Project, programme and portfolio maturity: A case study of Australian Federal Government

Michael Young, Raymond Young, Julio Romero Zapata

Research output: Contribution to journalArticlepeer-review

24 Citations (Scopus)


Purpose – This paper aims to examine the notion of maturity assessment and maturity models more broadly and goes on to examine the findings from the assessments of project, programme and portfolio maturity undertaken across Australian Government agencies. Design/methodology/approach – A statistical analysis was performed to determine the level of maturity that best represents the Australian Federal Government agencies as a whole. The unit of analysis in this study is the agencies overall scores in each sub-model across the seven perspectives of the portfolio, programme and project management maturity model (P3M3) maturity model. Findings – This study has identified a number of interesting findings. First, the practices of project, programme and portfolio across the dataset practiced independently of each other. Second, benefits management and strategy alignment practices are generally poor across Australian Government agencies. Third, programme management practices are the most immature. Finally, the results showed a high sensitivity to the “generic attributes” of roles and responsibilities, experience, capability development, planning and estimating and scrutiny and review. Research limitations/implications – All data used in this analysis are secondary data collected from individual Australian Government agencies. The data were collected by accredited consultants following a common data collection method and using a standard template to ensure a consistent approach. Practical implications – The study poses some implications for practice, particularly given the context of Australian Federal Government agencies current plans and action to improve organisational maturity. The study suggests that benefits management processes at the project level and benefits management, governance and stakeholder management processes at the programme level should be an area of focus for improvement. Originality/value – This study is the first attempt to systematically review the data collected through such an assessment and in particular identify the findings and the implications at a whole of government level.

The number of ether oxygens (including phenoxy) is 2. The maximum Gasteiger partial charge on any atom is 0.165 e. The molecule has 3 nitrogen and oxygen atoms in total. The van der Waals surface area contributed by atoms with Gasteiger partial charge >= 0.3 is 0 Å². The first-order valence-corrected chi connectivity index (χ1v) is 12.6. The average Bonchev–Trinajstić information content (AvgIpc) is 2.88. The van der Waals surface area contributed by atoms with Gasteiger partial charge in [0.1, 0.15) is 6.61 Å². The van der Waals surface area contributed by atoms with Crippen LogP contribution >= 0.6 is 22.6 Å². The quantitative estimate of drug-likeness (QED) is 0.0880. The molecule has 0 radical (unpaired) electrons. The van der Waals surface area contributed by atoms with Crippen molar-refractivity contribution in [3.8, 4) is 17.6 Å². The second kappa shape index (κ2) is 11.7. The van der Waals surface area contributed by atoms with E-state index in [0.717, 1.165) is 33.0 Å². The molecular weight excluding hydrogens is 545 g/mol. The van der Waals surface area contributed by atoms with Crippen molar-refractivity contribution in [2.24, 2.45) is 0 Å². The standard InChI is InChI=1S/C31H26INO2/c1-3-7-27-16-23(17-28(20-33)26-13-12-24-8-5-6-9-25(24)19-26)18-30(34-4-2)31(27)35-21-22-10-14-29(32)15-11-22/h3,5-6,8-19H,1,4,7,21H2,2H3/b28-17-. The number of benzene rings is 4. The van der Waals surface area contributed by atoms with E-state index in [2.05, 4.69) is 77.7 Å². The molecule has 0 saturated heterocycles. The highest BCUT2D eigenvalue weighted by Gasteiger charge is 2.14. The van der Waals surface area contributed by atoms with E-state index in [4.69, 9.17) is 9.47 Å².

Original languageEnglish
Pages (from-to)215-230
Number of pages16
JournalInternational Journal of Managing Projects in Business
Issue number2
Publication statusPublished - 2014


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